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A systems biology approach for a comprehensive understanding of development and adaptation in Leishmania donovani
An organism’s behavior or phenotype is the result of complex interactions at the genomic, transcriptomic, proteomic and/or metabolic level, referred to as a ‘system’. However, the re(gu)lation between these different omic levels is often underexplored despite its relevance for a better understanding of how specific organisms function. In this project, an unprecedented full systems biology approach will be conducted on the parasite Leishmania donovani, which is an interesting model for the study of development and adaptation due to its unusual characteristics at the level of its genome and transcriptome (regulation at the posttranscriptional level). Genomics, transcriptomics, proteomics and metabolomics data will be gathered by implementing state-of-the-art technologies using previously validated protocols and under close supervision of experts in the field. In addition, the following will be developed: (i) a relational database or compendium storing all known molecular (‘omic) data for this organism; and (ii) a computational network model that integrates all data obtained from the different ‘omic studies. The biological material that will be used to build this bioinformatics platform has been carefully selected to not only allow robust validation of this integration model, but also to shed more light on the molecular regulation in L. donovani and to stepwise unravel the complexity of the interactions between the different ‘omic levels.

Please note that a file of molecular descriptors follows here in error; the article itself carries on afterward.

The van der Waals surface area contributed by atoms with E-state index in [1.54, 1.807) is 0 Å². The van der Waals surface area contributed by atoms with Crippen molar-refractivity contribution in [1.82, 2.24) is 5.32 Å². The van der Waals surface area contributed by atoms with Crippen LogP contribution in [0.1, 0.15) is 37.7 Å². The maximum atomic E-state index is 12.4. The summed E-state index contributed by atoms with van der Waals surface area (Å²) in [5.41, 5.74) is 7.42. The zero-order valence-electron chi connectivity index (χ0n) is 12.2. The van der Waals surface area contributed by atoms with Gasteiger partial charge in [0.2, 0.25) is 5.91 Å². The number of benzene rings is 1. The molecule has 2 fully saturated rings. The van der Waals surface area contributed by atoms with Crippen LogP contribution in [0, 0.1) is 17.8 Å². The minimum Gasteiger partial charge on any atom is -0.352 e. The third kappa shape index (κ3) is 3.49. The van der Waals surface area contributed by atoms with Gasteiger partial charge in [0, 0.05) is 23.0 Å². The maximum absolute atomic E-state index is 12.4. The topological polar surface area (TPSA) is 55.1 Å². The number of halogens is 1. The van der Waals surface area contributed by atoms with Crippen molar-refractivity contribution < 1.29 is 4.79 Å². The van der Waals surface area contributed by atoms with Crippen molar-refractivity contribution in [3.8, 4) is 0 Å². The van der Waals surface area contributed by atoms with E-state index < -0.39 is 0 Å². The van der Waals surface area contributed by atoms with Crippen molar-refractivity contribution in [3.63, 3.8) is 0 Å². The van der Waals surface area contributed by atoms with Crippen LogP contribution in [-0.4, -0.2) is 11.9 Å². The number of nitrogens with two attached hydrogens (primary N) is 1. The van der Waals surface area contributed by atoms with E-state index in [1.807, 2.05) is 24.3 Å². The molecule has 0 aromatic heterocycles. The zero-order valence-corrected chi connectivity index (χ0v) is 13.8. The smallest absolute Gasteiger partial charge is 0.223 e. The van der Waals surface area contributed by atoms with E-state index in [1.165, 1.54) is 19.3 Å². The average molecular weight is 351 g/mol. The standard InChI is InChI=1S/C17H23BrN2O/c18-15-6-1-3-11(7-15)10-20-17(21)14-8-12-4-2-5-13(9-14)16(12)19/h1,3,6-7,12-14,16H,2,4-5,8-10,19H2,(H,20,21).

Date:22 Oct 2013 → 23 May 2018
Project type:PhD project